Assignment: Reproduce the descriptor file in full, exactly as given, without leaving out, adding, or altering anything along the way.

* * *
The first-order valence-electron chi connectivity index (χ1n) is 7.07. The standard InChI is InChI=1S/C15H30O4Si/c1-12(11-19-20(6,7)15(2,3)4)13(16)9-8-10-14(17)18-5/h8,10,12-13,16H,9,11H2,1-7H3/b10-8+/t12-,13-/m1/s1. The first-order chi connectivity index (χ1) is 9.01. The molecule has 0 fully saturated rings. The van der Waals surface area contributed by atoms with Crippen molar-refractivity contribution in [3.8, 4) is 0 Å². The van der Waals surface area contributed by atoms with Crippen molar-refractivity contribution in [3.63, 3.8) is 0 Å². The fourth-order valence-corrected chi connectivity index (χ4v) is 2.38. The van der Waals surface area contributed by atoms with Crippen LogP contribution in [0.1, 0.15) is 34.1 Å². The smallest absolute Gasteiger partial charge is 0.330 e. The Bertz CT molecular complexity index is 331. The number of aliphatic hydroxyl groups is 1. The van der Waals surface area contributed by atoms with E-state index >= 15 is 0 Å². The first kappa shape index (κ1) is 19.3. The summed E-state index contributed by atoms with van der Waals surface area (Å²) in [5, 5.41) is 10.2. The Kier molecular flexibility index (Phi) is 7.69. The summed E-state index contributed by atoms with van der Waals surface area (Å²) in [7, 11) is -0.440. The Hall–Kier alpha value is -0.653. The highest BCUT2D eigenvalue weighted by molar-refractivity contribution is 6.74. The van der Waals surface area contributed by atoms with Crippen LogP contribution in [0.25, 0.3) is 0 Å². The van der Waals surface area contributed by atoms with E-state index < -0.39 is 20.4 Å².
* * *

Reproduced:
The first-order valence-electron chi connectivity index (χ1n) is 7.07. The standard InChI is InChI=1S/C15H30O4Si/c1-12(11-19-20(6,7)15(2,3)4)13(16)9-8-10-14(17)18-5/h8,10,12-13,16H,9,11H2,1-7H3/b10-8+/t12-,13-/m1/s1. The first-order chi connectivity index (χ1) is 9.01. The molecule has 0 fully saturated rings. The van der Waals surface area contributed by atoms with Crippen molar-refractivity contribution in [3.8, 4) is 0 Å². The van der Waals surface area contributed by atoms with Crippen molar-refractivity contribution in [3.63, 3.8) is 0 Å². The fourth-order valence-corrected chi connectivity index (χ4v) is 2.38. The van der Waals surface area contributed by atoms with Crippen LogP contribution in [0.1, 0.15) is 34.1 Å². The smallest absolute Gasteiger partial charge is 0.330 e. The Bertz CT molecular complexity index is 331. The number of aliphatic hydroxyl groups is 1. The van der Waals surface area contributed by atoms with E-state index >= 15 is 0 Å². The first kappa shape index (κ1) is 19.3. The summed E-state index contributed by atoms with van der Waals surface area (Å²) in [5, 5.41) is 10.2. The Kier molecular flexibility index (Phi) is 7.69. The summed E-state index contributed by atoms with van der Waals surface area (Å²) in [7, 11) is -0.440. The Hall–Kier alpha value is -0.653. The highest BCUT2D eigenvalue weighted by molar-refractivity contribution is 6.74. The van der Waals surface area contributed by atoms with Crippen LogP contribution in [0.25, 0.3) is 0 Å². The van der Waals surface area contributed by atoms with E-state index < -0.39 is 20.4 Å².